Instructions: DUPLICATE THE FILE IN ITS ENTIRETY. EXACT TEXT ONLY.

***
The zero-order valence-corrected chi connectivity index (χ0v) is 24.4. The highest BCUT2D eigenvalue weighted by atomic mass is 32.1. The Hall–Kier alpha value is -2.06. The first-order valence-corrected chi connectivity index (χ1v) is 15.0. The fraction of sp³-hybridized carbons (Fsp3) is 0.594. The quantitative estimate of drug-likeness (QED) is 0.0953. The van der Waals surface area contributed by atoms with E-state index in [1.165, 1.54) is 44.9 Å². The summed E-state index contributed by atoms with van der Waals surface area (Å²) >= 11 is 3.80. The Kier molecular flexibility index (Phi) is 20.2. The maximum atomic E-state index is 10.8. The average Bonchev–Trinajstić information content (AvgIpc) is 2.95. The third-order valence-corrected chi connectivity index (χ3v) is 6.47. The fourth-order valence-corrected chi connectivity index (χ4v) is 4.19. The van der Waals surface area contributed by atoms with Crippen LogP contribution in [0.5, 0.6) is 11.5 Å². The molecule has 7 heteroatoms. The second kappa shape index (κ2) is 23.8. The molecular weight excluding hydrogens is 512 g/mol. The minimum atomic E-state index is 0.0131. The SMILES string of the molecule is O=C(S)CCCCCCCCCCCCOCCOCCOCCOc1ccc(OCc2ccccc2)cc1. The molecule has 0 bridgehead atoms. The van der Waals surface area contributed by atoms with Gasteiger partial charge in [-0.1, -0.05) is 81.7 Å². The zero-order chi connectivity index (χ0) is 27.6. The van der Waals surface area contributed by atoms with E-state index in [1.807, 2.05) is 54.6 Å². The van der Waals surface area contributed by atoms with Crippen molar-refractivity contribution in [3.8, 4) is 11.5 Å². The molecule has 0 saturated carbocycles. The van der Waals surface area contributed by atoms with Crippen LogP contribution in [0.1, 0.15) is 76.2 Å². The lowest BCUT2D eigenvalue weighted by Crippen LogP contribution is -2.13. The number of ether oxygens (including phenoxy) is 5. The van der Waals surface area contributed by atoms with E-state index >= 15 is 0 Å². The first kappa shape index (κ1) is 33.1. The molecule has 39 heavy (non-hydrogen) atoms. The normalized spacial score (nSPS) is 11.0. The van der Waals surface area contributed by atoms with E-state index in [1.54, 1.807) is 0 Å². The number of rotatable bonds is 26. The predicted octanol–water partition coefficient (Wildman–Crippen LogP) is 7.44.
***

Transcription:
The zero-order valence-corrected chi connectivity index (χ0v) is 24.4. The highest BCUT2D eigenvalue weighted by atomic mass is 32.1. The Hall–Kier alpha value is -2.06. The first-order valence-corrected chi connectivity index (χ1v) is 15.0. The fraction of sp³-hybridized carbons (Fsp3) is 0.594. The quantitative estimate of drug-likeness (QED) is 0.0953. The van der Waals surface area contributed by atoms with E-state index in [1.165, 1.54) is 44.9 Å². The summed E-state index contributed by atoms with van der Waals surface area (Å²) >= 11 is 3.80. The Kier molecular flexibility index (Phi) is 20.2. The maximum atomic E-state index is 10.8. The average Bonchev–Trinajstić information content (AvgIpc) is 2.95. The third-order valence-corrected chi connectivity index (χ3v) is 6.47. The fourth-order valence-corrected chi connectivity index (χ4v) is 4.19. The van der Waals surface area contributed by atoms with Crippen LogP contribution in [0.5, 0.6) is 11.5 Å². The molecule has 7 heteroatoms. The second kappa shape index (κ2) is 23.8. The molecular weight excluding hydrogens is 512 g/mol. The minimum atomic E-state index is 0.0131. The SMILES string of the molecule is O=C(S)CCCCCCCCCCCCOCCOCCOCCOc1ccc(OCc2ccccc2)cc1. The molecule has 0 bridgehead atoms. The van der Waals surface area contributed by atoms with Gasteiger partial charge in [-0.1, -0.05) is 81.7 Å². The zero-order chi connectivity index (χ0) is 27.6. The van der Waals surface area contributed by atoms with E-state index in [1.807, 2.05) is 54.6 Å². The van der Waals surface area contributed by atoms with Crippen molar-refractivity contribution in [3.8, 4) is 11.5 Å². The molecule has 0 saturated carbocycles. The van der Waals surface area contributed by atoms with Crippen LogP contribution in [0.1, 0.15) is 76.2 Å². The lowest BCUT2D eigenvalue weighted by Crippen LogP contribution is -2.13. The number of ether oxygens (including phenoxy) is 5. The van der Waals surface area contributed by atoms with E-state index >= 15 is 0 Å². The first kappa shape index (κ1) is 33.1. The molecule has 39 heavy (non-hydrogen) atoms. The normalized spacial score (nSPS) is 11.0. The van der Waals surface area contributed by atoms with E-state index in [1.54, 1.807) is 0 Å². The number of rotatable bonds is 26. The predicted octanol–water partition coefficient (Wildman–Crippen LogP) is 7.44.